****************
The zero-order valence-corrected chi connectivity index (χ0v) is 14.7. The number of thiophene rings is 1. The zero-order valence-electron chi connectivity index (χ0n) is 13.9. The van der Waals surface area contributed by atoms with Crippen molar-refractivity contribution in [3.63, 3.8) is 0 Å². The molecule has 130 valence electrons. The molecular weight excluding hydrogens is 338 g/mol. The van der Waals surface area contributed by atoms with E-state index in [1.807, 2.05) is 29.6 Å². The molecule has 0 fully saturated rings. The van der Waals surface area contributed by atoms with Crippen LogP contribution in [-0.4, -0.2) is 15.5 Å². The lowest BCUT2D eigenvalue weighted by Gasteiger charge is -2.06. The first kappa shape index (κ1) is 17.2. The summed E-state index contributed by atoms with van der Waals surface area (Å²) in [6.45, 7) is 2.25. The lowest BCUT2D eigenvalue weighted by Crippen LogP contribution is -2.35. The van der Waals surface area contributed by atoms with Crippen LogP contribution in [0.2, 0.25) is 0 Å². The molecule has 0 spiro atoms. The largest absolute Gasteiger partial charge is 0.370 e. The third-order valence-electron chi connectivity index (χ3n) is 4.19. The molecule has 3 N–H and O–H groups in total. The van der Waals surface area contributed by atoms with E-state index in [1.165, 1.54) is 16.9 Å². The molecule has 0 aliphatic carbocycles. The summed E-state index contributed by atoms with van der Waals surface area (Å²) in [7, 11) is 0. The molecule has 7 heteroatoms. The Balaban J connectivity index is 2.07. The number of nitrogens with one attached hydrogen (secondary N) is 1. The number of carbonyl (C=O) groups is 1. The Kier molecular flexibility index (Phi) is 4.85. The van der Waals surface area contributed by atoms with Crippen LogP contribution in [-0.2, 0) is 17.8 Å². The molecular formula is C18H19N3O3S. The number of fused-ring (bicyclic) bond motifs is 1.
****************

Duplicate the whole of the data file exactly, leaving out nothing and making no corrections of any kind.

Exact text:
The zero-order valence-corrected chi connectivity index (χ0v) is 14.7. The number of thiophene rings is 1. The zero-order valence-electron chi connectivity index (χ0n) is 13.9. The van der Waals surface area contributed by atoms with Crippen molar-refractivity contribution in [3.63, 3.8) is 0 Å². The molecule has 130 valence electrons. The molecular weight excluding hydrogens is 338 g/mol. The van der Waals surface area contributed by atoms with E-state index in [1.807, 2.05) is 29.6 Å². The molecule has 0 fully saturated rings. The van der Waals surface area contributed by atoms with Crippen LogP contribution in [-0.4, -0.2) is 15.5 Å². The lowest BCUT2D eigenvalue weighted by Gasteiger charge is -2.06. The first kappa shape index (κ1) is 17.2. The summed E-state index contributed by atoms with van der Waals surface area (Å²) in [6.45, 7) is 2.25. The lowest BCUT2D eigenvalue weighted by Crippen LogP contribution is -2.35. The van der Waals surface area contributed by atoms with Crippen LogP contribution in [0.2, 0.25) is 0 Å². The molecule has 0 spiro atoms. The largest absolute Gasteiger partial charge is 0.370 e. The third-order valence-electron chi connectivity index (χ3n) is 4.19. The molecule has 3 N–H and O–H groups in total. The van der Waals surface area contributed by atoms with E-state index in [1.165, 1.54) is 16.9 Å². The molecule has 0 aliphatic carbocycles. The summed E-state index contributed by atoms with van der Waals surface area (Å²) in [7, 11) is 0. The molecule has 7 heteroatoms. The Balaban J connectivity index is 2.07. The number of nitrogens with one attached hydrogen (secondary N) is 1. The number of carbonyl (C=O) groups is 1. The Kier molecular flexibility index (Phi) is 4.85. The van der Waals surface area contributed by atoms with Crippen LogP contribution in [-0.2, 0) is 17.8 Å². The molecular formula is C18H19N3O3S. The number of fused-ring (bicyclic) bond motifs is 1.